Research Article

Antibiotic Prophylaxis for Thyroid Surgeries: A Single Day versus Five Day Antibiotic Regimen

Ivan Paraekulam Mani, Vadisha Bhat*, Satheesh Kumar Bhandary B, Rajeshwary Aroor, Marina Saldanha and Gautam MK
Department of Otorhinolaryngology K S Hegde Medical Academy, Deralakatte, Mangalore, Karnataka, India

*Corresponding author: Vadisha Bhat, Department of Otorhinolaryngology, K S Hegde Medical Academy, Deralakatte, Mangalore-575018, Karnataka, India

Published: 10 Oct, 2017
Cite this article as: Mani IP, Bhat V, Satheesh Kumar Bhandary B, Aroor R, Saldanha M, Gautam MK. Antibiotic Prophylaxis for Thyroid Surgeries: A Single Day versus Five Day Antibiotic Regimen. Clin Surg. 2017; 2: 1658.


With the use of prophylactic antibiotics in surgical procedures, the rate of wound infection has been decreased significantly compared to the pre antibiotic era. However, there is no consensus about the duration of antibiotic usage in different part of the world. Prolonged antibiotic usage may not only incur extra expenditure on the patient, along with the prolonged hospital stay, it also can be a potential risk for developing antibiotic resistance. This is a study, attempted to emphasize the optimal usage of antibiotic prophylaxis, by comparing a single day regimen versus a five day regimen.
Keywords: Prophylactic antibiotic; Thyroid surgery; Single day; Five days.


The prophylactic use of antibiotics in thyroid surgeries is routine practice in many institutions across India. This routine practice is justified with the potential risk of infections either due to the persistence of a neck drain or stay in the hospital. The rationale of using prophylactic antibiotics in the post-operative period is to reduce the possibility of infection arising from the surgical site [1]. Thyroidectomy is classified as a clean head and neck procedure which is predominantly elective. Infection rates in elective clean procedures of the head and neck region account for only 1 percent of surgical site infections [2,3]. The ambiguity which exists in the length of postoperative antibiotic prophylaxis for thyroid surgeries results in both financial burden and prolonged hospital stay. The rate of wound healing in the postoperative period is dependent on the patient’s age and co morbidities [4]. Factors induced by surgery such as sepsis of the surgical site, duration of hospital stay, duration of the surgical procedure, the use of drains or even the need for tracheostomies could add to an increased rate of surgical site infection [5,6]. The majority of these circumstances are often avoidable or surgeon dependant. With no conclusive evidence in literature highlighting the advantages of antibiotic prophylaxis we evaluated the incidence of post-operative wound infection rates in patients who underwent thyroid surgeries in our tertiary care referral hospital, by comparing a single day perioperative antibiotic course compared to that of five days.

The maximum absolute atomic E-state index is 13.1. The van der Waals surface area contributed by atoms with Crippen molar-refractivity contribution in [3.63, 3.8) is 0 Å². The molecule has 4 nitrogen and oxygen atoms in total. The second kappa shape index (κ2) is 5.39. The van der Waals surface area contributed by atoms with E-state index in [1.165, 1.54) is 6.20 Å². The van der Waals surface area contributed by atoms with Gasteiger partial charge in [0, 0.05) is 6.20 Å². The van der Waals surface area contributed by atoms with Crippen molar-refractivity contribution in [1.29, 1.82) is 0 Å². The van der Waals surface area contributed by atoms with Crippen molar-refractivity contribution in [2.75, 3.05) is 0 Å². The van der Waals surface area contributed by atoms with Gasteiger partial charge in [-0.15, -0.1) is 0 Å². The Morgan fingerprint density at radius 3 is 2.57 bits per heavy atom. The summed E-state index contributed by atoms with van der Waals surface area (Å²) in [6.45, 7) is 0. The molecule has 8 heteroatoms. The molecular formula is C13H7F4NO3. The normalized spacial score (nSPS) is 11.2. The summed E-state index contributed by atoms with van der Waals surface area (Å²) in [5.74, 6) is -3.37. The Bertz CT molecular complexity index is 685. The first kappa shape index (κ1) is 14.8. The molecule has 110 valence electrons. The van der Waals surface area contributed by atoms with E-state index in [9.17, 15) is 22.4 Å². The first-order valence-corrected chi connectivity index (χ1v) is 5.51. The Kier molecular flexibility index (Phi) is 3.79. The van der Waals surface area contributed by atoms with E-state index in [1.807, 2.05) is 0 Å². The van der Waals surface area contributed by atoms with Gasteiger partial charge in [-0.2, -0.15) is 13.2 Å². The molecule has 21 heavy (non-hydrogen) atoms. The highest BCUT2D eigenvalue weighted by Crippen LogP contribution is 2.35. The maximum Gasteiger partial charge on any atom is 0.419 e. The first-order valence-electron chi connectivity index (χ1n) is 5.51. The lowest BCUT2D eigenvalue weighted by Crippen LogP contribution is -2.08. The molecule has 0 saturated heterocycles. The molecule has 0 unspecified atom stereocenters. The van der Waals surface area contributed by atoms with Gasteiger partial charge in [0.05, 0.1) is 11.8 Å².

Materials and Methods